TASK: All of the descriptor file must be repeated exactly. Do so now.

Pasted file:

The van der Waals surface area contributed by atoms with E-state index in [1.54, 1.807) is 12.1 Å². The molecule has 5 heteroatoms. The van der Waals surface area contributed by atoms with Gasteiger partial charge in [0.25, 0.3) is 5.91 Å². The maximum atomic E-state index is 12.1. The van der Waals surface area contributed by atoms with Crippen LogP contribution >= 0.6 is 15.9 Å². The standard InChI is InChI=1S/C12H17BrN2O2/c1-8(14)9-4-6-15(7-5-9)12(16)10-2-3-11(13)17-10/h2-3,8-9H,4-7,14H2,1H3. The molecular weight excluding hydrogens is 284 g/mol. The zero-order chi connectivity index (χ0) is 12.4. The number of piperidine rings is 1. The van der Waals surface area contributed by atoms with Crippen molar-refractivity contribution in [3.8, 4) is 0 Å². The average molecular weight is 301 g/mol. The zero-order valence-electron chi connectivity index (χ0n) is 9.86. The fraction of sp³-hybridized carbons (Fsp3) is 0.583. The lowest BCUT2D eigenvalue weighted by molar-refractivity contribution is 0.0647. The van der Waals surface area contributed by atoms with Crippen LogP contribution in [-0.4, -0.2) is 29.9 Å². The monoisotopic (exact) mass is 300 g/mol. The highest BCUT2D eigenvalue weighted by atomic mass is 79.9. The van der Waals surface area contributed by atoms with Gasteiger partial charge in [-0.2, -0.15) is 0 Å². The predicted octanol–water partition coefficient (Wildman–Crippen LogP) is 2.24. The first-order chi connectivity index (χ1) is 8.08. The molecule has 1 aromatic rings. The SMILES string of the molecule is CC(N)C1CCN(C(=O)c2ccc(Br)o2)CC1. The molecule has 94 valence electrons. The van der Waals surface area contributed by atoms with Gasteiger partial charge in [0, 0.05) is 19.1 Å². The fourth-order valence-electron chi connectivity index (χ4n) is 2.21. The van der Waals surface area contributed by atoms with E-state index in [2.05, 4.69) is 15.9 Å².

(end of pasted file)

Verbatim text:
The van der Waals surface area contributed by atoms with E-state index in [1.54, 1.807) is 12.1 Å². The molecule has 5 heteroatoms. The van der Waals surface area contributed by atoms with Gasteiger partial charge in [0.25, 0.3) is 5.91 Å². The maximum atomic E-state index is 12.1. The van der Waals surface area contributed by atoms with Crippen LogP contribution >= 0.6 is 15.9 Å². The standard InChI is InChI=1S/C12H17BrN2O2/c1-8(14)9-4-6-15(7-5-9)12(16)10-2-3-11(13)17-10/h2-3,8-9H,4-7,14H2,1H3. The molecular weight excluding hydrogens is 284 g/mol. The zero-order chi connectivity index (χ0) is 12.4. The number of piperidine rings is 1. The van der Waals surface area contributed by atoms with Crippen molar-refractivity contribution in [3.8, 4) is 0 Å². The average molecular weight is 301 g/mol. The zero-order valence-electron chi connectivity index (χ0n) is 9.86. The fraction of sp³-hybridized carbons (Fsp3) is 0.583. The lowest BCUT2D eigenvalue weighted by molar-refractivity contribution is 0.0647. The van der Waals surface area contributed by atoms with Crippen LogP contribution in [-0.4, -0.2) is 29.9 Å². The monoisotopic (exact) mass is 300 g/mol. The highest BCUT2D eigenvalue weighted by atomic mass is 79.9. The van der Waals surface area contributed by atoms with Gasteiger partial charge in [-0.2, -0.15) is 0 Å². The predicted octanol–water partition coefficient (Wildman–Crippen LogP) is 2.24. The first-order chi connectivity index (χ1) is 8.08. The molecule has 1 aromatic rings. The SMILES string of the molecule is CC(N)C1CCN(C(=O)c2ccc(Br)o2)CC1. The molecule has 94 valence electrons. The van der Waals surface area contributed by atoms with Gasteiger partial charge in [0, 0.05) is 19.1 Å². The fourth-order valence-electron chi connectivity index (χ4n) is 2.21. The van der Waals surface area contributed by atoms with E-state index in [2.05, 4.69) is 15.9 Å².